Before Emancipation: Slavery and Freedom in the District of Columbia, 1790-1862

Woodridge Library

Before Emancipation: Slavery and Freedom in the District of Columbia, 1790-1862

Wednesday, April 13, 2016, 7 p.m.

In honor of D.C. Emancipation Day, noted, local, award-winning international lecturer, author and historian of the African Diaspora, C.R. Gibbs will present a lecture  entitled,  DC Emancipation entitled, “Before Emancipation: Slavery and Freedom in the District of Columbia, 1790-1862. The program will be held on Wednesday, April 15, at  7 p.m.

C.R. Gibbs is also among the scholars that the Smithsonian’s Anacostia Museum featured on its Online Academy. In addition to being a D.C. Community Humanities scholar, he prepared video scripts on black history for D.C. Public Schools and WHUR-FM Radio. He has conducted research on black Civil War units as well as served as technical adviser to the Frances Thompson company on a film entitled American Years. He has written numerous books, most notably Black Explorers, Black Inventors: from Africa to America and Friends of Frederick Douglass, a children’s book. His articles have appeared in numerous respected journals, including the Negro History Bulletin and African American Inventors.

The D.C. Compensated Emancipation Act of 1862 ended slavery in Washington, D.C., freed 3,100 individuals, reimbursed those who had legally owned them and offered the newly freed women and men money to emigrate. It is this legislation, and the courage and struggle of those who fought to make it a reality, that we commemorate every April 16, D.C. Emancipation Day.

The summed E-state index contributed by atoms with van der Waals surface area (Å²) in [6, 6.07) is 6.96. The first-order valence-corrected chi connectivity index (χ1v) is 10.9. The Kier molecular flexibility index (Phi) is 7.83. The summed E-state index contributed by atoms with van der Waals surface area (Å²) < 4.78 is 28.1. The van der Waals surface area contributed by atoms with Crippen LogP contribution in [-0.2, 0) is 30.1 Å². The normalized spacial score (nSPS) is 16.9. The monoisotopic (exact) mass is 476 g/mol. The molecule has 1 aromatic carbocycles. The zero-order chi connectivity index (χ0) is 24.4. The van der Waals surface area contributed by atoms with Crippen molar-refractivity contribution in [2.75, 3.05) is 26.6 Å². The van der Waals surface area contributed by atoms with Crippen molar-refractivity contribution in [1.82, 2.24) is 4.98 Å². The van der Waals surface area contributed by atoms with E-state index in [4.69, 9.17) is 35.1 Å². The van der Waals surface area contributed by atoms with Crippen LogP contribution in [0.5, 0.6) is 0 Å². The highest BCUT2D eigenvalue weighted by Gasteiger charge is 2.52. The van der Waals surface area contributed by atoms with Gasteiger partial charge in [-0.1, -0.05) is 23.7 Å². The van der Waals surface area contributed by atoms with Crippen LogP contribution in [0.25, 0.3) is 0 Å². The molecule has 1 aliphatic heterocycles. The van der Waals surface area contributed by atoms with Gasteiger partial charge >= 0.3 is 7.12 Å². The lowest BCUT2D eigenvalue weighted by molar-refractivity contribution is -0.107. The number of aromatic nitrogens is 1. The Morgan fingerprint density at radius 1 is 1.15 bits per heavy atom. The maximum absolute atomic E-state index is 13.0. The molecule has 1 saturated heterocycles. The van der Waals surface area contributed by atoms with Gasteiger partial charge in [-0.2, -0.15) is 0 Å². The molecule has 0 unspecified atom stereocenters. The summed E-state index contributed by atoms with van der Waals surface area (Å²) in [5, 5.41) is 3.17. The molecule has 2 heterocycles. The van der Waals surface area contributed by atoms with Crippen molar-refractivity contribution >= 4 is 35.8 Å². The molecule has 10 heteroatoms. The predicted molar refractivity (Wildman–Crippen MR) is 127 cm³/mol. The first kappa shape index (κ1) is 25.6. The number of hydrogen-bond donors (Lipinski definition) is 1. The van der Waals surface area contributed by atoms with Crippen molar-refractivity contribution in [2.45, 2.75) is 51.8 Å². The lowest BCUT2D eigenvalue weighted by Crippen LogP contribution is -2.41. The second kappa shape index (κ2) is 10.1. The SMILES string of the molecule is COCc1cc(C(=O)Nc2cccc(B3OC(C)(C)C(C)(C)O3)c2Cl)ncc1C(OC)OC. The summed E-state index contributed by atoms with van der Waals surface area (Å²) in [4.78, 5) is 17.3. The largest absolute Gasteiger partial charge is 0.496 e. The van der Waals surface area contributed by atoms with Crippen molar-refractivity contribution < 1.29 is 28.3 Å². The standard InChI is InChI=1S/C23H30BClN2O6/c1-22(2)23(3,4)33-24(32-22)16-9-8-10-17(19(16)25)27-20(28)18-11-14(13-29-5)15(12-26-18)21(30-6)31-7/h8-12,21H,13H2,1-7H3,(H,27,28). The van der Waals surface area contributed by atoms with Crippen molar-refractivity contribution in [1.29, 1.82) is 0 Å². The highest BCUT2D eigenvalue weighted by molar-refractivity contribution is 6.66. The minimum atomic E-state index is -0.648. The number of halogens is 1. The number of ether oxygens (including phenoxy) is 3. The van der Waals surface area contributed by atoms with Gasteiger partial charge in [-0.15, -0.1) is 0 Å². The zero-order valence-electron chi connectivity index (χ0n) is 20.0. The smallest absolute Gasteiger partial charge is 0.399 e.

A wide range of events are arranged in Washington, D.C. to mark Emancipation Day. These are spread throughout the month of April and include exhibitions, public discussions, presentations of historic documents, the laying of wreaths, concerts and poetry readings. The events aim to educate a broad spectrum of people about the history of the municipality of the District of Columbia in general and slavery in particular. Attention is also paid to the African origin of many slaves and racial issues in modern American society.

Add to Calendar 13-04-2016 19:00:00 13-04-2016 20:00:00 Before Emancipation: Slavery and Freedom in the District of Columbia, 1790-1862 In honor of D.C. Emancipation Day, noted, local, award-winning international lecturer, author and historian of the African Diaspora, C.R. Gibbs will present a lecture  entitled,  DC Emancipation entitled, “Before Emancipation: Slavery and Freedom in the District of Columbia, 1790-1862. The program will be held on Wednesday, April 15, at  7 p.m.C.R. Gibbs is also among the scholars that the Smithsonian’s Anacostia Museum featured on its Online Academy. In addition to being a D.C. Community Humanities scholar, he prepared video scripts on black history for D.C. Public Schools and WHUR-FM Radio. He has conducted research on black Civil War units as well as served as technical adviser to the Frances Thompson company on a film entitled American Years. He has written numerous books, most notably Black Explorers, Black Inventors: from Africa to America and Friends of Frederick Douglass, a children’s book. His articles have appeared in numerous respected journals, including the Negro History Bulletin and African American Inventors.The D.C. Compensated Emancipation Act of 1862 ended slavery in Washington, D.C., freed 3,100 individuals, reimbursed those who had legally owned them and offered the newly freed women and men money to emigrate. It is this legislation, and the courage and struggle of those who fought to make it a reality, that we commemorate every April 16, D.C. Emancipation Day.A wide range of events are arranged in Washington, D.C. to mark Emancipation Day. These are spread throughout the month of April and include exhibitions, public discussions, presentations of historic documents, the laying of wreaths, concerts and poetry readings. The events aim to educate a broad spectrum of people about the history of the municipality of the District of Columbia in general and slavery in particular. Attention is also paid to the African origin of many slaves and racial issues in modern American society. false DD/MM/YYYY